Students can find spelling boring

Spelling as an act of memorisation can reinforce fixed mindsets and perpetuate the misconception that spelling is only achievable for those with a naturally good memory. And with the stage set for failure, practice and fluency tasks in spelling seem disconnected, purposeless and repetitive.

How does spelling develop?

Spelling milestones age 5-6

  • developing phonemic awareness
  • learning about sound letter relationships
  • will learn that language is broken into words
  • are phonetic spellers
  • use invented spelling
  • leave out vowels
  • will learn to spell their name
  • will use environmental print to assist their spelling
  • learn to spell simple, common CVC (consonant-vowel-consonant) words
  • reverse letters

Spelling milestones ages 7-8

  • spelling words they read and use frequently
  • is breaking words into syllables
  • begin to spell unknown words
  • begin to use rhyme to spell words
  • will find and correct simple spelling errors
  • will use sources around them for spelling
  • consolidate how words are formed

Spelling milestones ages 9-10

  • continuing to develop visual memory
  • spelling is getting increasingly accurate
  • learning how to form compound words
  • spelling words made of many syllables
  • develop personal spelling lists for their writing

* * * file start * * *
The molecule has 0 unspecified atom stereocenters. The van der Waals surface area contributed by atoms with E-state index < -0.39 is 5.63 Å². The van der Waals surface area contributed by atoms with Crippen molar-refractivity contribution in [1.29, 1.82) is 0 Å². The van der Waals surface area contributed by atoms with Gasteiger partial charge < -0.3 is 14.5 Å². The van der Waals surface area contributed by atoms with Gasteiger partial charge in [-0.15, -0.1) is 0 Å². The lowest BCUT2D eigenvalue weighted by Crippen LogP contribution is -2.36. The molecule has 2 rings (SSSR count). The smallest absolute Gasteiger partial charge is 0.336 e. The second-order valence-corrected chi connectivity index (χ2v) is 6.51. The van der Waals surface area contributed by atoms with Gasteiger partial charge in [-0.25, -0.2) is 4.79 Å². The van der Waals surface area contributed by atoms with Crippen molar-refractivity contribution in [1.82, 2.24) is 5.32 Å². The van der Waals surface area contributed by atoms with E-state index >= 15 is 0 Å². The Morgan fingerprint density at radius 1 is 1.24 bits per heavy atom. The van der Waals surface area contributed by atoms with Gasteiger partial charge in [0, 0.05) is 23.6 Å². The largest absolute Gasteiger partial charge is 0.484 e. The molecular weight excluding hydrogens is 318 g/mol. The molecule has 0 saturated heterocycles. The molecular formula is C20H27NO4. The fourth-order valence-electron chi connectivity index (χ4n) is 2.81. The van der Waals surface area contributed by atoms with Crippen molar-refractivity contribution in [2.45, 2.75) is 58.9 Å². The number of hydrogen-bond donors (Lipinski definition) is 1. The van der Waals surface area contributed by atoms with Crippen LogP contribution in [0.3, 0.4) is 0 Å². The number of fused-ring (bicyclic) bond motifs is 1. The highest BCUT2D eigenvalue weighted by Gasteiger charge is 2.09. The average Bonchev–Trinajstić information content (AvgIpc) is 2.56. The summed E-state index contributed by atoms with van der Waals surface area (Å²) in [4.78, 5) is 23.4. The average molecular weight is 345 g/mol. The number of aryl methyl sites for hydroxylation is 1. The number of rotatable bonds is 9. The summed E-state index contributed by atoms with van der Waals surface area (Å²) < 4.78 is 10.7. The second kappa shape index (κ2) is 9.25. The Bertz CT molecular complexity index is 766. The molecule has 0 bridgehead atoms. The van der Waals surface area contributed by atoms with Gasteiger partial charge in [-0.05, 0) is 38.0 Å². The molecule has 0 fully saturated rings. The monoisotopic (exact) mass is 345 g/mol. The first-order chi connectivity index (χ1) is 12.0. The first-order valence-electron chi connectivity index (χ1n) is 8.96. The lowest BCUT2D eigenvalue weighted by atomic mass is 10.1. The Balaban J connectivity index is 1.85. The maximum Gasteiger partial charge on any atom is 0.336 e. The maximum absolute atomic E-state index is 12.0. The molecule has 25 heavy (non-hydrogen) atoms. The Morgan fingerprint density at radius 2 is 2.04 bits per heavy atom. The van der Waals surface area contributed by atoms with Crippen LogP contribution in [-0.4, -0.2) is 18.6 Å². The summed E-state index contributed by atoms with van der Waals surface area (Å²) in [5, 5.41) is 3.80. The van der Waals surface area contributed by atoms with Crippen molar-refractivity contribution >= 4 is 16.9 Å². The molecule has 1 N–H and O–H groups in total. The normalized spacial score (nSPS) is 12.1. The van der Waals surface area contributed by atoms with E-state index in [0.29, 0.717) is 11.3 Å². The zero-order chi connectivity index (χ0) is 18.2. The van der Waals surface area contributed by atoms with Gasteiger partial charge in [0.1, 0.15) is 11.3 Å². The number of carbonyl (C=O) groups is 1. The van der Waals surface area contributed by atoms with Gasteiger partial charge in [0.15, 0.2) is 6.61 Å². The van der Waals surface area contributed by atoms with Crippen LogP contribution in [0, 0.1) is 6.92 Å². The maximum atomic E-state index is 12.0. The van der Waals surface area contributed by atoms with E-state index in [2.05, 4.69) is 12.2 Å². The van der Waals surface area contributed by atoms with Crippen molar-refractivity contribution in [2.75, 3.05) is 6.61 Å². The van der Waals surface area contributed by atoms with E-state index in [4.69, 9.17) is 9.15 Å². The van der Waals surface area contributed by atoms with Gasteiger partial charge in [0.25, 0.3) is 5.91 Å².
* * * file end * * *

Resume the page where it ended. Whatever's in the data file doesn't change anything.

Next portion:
• will learn spelling rules

What are the elements of spelling?

Spelling knowledge is made up of 5 distinct elements:

Phonology

[phono'sound' +-logy'study']

Phonology is concerned with the smallest units of sound (phonemes). It is the understanding of sound in letters; how they're pronounced, how they change, and the ways they can be pronounced. Teaching phonology in spelling focuses on developing the skills to identify sounds through segmenting and syllabification and represent them using letters (graphemes).

Examples of phonology activities include:

  • Phonics knowledge (segmenting and blending)
  • Matching sounds to graphemes (eg. Elkonin boxes)
  • Finger spelling
  • Onset and rime

Orthography

[orthos'correct' +-graphia'writing']

Orthography is concerned with the common letter sequences and patterns that are acceptable in the English spelling system. A rich orthographic knowledge allows students to make and apply rules and generalisations as well as develop visual sensitivity to acceptable letter patterns.

Examples of orthography activities include:

  • Applying rules
  • Making generalisations
  • Exploring alternative letter patterns